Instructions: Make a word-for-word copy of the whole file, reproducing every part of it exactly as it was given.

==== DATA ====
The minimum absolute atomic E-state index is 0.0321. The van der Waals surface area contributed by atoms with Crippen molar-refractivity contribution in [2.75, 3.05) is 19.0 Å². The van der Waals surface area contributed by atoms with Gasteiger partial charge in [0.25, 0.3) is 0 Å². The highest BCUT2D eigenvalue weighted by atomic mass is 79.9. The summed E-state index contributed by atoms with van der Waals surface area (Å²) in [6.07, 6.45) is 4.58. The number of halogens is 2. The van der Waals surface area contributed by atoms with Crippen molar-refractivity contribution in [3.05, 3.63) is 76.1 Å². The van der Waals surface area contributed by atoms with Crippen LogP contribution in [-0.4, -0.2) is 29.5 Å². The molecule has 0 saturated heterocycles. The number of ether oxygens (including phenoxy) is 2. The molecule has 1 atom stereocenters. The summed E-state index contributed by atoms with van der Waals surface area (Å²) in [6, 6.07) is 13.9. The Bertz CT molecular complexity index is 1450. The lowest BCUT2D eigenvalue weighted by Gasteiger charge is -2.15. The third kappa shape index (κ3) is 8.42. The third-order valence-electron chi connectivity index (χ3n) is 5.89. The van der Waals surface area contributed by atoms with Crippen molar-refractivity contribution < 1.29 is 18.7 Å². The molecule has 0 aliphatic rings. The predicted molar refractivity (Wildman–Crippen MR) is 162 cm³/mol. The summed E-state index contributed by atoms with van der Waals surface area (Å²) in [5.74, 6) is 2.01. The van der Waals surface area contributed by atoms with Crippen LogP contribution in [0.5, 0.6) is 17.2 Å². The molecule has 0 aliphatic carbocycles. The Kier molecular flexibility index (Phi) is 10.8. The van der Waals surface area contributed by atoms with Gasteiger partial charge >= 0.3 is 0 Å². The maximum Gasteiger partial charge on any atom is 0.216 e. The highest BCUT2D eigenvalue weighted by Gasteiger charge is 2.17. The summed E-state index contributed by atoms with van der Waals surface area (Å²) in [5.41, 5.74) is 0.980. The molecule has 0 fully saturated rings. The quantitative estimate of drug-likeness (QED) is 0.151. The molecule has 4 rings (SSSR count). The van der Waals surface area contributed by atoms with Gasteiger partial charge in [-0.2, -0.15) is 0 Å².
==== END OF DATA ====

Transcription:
The minimum absolute atomic E-state index is 0.0321. The van der Waals surface area contributed by atoms with Crippen molar-refractivity contribution in [2.75, 3.05) is 19.0 Å². The van der Waals surface area contributed by atoms with Gasteiger partial charge in [0.25, 0.3) is 0 Å². The highest BCUT2D eigenvalue weighted by atomic mass is 79.9. The summed E-state index contributed by atoms with van der Waals surface area (Å²) in [6.07, 6.45) is 4.58. The number of halogens is 2. The van der Waals surface area contributed by atoms with Crippen molar-refractivity contribution in [3.05, 3.63) is 76.1 Å². The van der Waals surface area contributed by atoms with Crippen LogP contribution in [-0.4, -0.2) is 29.5 Å². The molecule has 0 saturated heterocycles. The number of ether oxygens (including phenoxy) is 2. The molecule has 1 atom stereocenters. The summed E-state index contributed by atoms with van der Waals surface area (Å²) in [6, 6.07) is 13.9. The Bertz CT molecular complexity index is 1450. The lowest BCUT2D eigenvalue weighted by Gasteiger charge is -2.15. The third kappa shape index (κ3) is 8.42. The third-order valence-electron chi connectivity index (χ3n) is 5.89. The van der Waals surface area contributed by atoms with Crippen molar-refractivity contribution < 1.29 is 18.7 Å². The molecule has 0 aliphatic rings. The predicted molar refractivity (Wildman–Crippen MR) is 162 cm³/mol. The summed E-state index contributed by atoms with van der Waals surface area (Å²) in [5.74, 6) is 2.01. The van der Waals surface area contributed by atoms with Crippen LogP contribution in [0.5, 0.6) is 17.2 Å². The molecule has 0 aliphatic carbocycles. The Kier molecular flexibility index (Phi) is 10.8. The van der Waals surface area contributed by atoms with Gasteiger partial charge >= 0.3 is 0 Å². The maximum Gasteiger partial charge on any atom is 0.216 e. The highest BCUT2D eigenvalue weighted by Gasteiger charge is 2.17. The summed E-state index contributed by atoms with van der Waals surface area (Å²) in [5.41, 5.74) is 0.980. The molecule has 0 fully saturated rings. The quantitative estimate of drug-likeness (QED) is 0.151. The molecule has 4 rings (SSSR count). The van der Waals surface area contributed by atoms with Gasteiger partial charge in [-0.2, -0.15) is 0 Å².